When Wendy Brownfield’s son Dillon came to her and her husband and told them he wanted to join the military, they were surprised. “Fortunately,” says Brownfield, “my husband had served in the Army, so it was easy for him to talk to Dillon about life in the military.”
Brownfield says her son did not choose the military immediately after graduating from Ringgold High School. “He worked for a cellular company for a while then went to college for a while. Finally, he decided the Air Force would be something that would help him get into shape and grow into a more responsible person.”
Brownfield had her concerns and says the military was not an option she or her husband would have chosen first for their son. But, she says, “We support his decision and we’re proud that he decided to serve our country. He’s viewing this as a career choice and would like to become a pilot.”
Having her son in the military won’t always be easy Brownfield, who teaches at Ringgold Middle School, knows. “He’s already been gone for several weeks and we miss him. My plan is to write to him every day while he’s in boot camp. Then we’ll probably switch to phone calls and email.”
In this age of social media, Brownfield has been able to call on her community of online friends to add their own pieces of advice and encouragement. She asked her Facebook friends to send messages that she could pass along to her son in letters. The response was enthusiastic.
“Son, keep your head up and one foot in front of the other. I’m so proud and love you with all my heart!” wrote Dillon’s dad on his wife’s Facebook page.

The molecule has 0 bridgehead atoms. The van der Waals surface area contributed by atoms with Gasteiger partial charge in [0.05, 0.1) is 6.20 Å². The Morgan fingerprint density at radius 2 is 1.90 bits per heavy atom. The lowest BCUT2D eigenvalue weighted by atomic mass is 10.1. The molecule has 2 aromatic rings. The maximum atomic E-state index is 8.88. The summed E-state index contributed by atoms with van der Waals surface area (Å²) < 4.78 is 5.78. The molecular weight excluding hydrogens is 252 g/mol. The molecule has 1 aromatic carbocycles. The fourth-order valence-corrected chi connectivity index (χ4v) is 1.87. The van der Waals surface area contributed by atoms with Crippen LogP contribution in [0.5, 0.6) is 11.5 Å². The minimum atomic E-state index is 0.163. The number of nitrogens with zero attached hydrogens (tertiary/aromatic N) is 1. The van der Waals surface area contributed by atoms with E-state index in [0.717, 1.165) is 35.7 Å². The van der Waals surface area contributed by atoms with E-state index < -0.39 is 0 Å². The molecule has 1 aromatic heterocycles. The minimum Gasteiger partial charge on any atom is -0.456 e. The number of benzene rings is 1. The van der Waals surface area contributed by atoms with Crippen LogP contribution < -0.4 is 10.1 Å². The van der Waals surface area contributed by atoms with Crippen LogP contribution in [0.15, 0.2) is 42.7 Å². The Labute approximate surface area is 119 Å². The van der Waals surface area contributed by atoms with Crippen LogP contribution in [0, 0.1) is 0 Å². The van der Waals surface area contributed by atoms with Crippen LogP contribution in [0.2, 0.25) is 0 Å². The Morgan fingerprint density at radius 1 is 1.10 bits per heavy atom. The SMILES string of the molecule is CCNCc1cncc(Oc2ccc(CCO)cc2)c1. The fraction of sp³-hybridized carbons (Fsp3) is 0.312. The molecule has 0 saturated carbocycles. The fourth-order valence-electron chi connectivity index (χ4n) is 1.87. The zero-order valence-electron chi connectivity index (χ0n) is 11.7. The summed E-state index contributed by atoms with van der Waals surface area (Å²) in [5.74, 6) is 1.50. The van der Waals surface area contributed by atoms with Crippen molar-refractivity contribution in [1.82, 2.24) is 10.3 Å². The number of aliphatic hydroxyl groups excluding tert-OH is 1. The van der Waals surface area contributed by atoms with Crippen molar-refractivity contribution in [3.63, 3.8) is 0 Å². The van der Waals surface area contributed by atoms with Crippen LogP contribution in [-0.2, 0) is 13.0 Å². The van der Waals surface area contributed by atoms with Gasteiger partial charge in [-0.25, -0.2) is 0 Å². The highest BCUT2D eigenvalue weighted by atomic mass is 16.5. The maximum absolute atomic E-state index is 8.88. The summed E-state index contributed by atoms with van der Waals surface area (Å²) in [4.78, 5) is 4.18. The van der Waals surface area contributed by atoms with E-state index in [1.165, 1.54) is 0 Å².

“Dillon, you are doing amazing things! Keep your trust in God, he will not fail you!” wrote a friend.
Other comments included:
“Hey Dillon! You’re doing great, the Air Force will open many doors for your future! Don’t worry about your TI, he’s just doing his job and you’ll appreciate him later in your career. Stay strong and do awesome things!
“Your service to your country is appreciated and no one can thank you enough for what you are doing.”
From an aunt: “I can’t wait to see you and how strong and proud you’ll feel of yourself. I know we are already proud of you for taking this step. We love you! Stay strong and keep marching on.”
“You are embarking on a true adventure. The whole family is extremely proud of you. Please be sure to let your mom hear from you every chance you get. She is also going through boot camp with you.”
From a former teacher: “Dillon, it seems not so long ago that you were in my 5th grade class. You were rather quiet in class, always respectful, and a good smart student. I’m not surprised that you’ve made the bold decision to serve our country. I thank you. You’ll become stronger and more confident than you ever dreamed. You have lots of friends and family praying for you. ‘Stay strong in the Lord and in the power of His might.’ Through Christ you can do great things. I am proud of you.”
Ryan Craft’s parents were surprised when he decided to pursue the military. Ryan earned an appointment to the United States Naval Academy this year. Ryan has been a star athlete and a top student at Heritage High School. A summer camp experience at the Naval Academy is what inspired him to pursue the military after high school.
Ryan’s dad, Mike Craft, a coach at Heritage High, says the hardest part about seeing Ryan head off to the Naval Academy will be having him so far away — over ten hours. “We’re a close family and have always done a lot together,” says Craft.
Craft says his grandfather was in the Coast Guard and his wife’s grandfather was a Naval Airman during World War II. “Ryan plans to get into some kind of engineering and wants to look into the aviation program at the Naval Academy.”
“Ryan lets his faith in God and the way he has been brought up guide him,” says Craft. Nevertheless, Craft says he has advised his son, who has been involved with his church youth group and is an Eagle Scout, to remain humble and to always be thankful for his blessings.
Brownfield says her advice to parents whose children express an interest in joining the military is, “Don’t be negative. Help them with research. By being supportive, you show your child that there are options and allow them to make the final decision.”